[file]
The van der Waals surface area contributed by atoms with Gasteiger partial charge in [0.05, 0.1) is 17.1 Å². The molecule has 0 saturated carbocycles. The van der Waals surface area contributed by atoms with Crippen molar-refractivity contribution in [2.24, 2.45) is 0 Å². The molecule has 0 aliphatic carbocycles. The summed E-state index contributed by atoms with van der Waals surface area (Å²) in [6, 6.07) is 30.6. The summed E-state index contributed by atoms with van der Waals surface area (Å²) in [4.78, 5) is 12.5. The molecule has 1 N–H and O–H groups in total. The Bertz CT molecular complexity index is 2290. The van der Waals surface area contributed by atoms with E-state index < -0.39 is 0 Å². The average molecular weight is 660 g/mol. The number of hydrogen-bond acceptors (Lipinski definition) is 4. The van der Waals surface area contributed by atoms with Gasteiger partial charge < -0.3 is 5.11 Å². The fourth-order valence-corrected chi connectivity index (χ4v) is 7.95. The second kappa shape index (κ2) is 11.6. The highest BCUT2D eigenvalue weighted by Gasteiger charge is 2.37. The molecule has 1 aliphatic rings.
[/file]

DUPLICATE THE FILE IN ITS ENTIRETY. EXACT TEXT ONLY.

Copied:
The van der Waals surface area contributed by atoms with Gasteiger partial charge in [0.05, 0.1) is 17.1 Å². The molecule has 0 saturated carbocycles. The van der Waals surface area contributed by atoms with Crippen molar-refractivity contribution in [2.24, 2.45) is 0 Å². The molecule has 0 aliphatic carbocycles. The summed E-state index contributed by atoms with van der Waals surface area (Å²) in [6, 6.07) is 30.6. The summed E-state index contributed by atoms with van der Waals surface area (Å²) in [4.78, 5) is 12.5. The molecule has 1 N–H and O–H groups in total. The Bertz CT molecular complexity index is 2290. The van der Waals surface area contributed by atoms with E-state index < -0.39 is 0 Å². The average molecular weight is 660 g/mol. The number of hydrogen-bond acceptors (Lipinski definition) is 4. The van der Waals surface area contributed by atoms with Gasteiger partial charge < -0.3 is 5.11 Å². The fourth-order valence-corrected chi connectivity index (χ4v) is 7.95. The second kappa shape index (κ2) is 11.6. The highest BCUT2D eigenvalue weighted by Gasteiger charge is 2.37. The molecule has 1 aliphatic rings.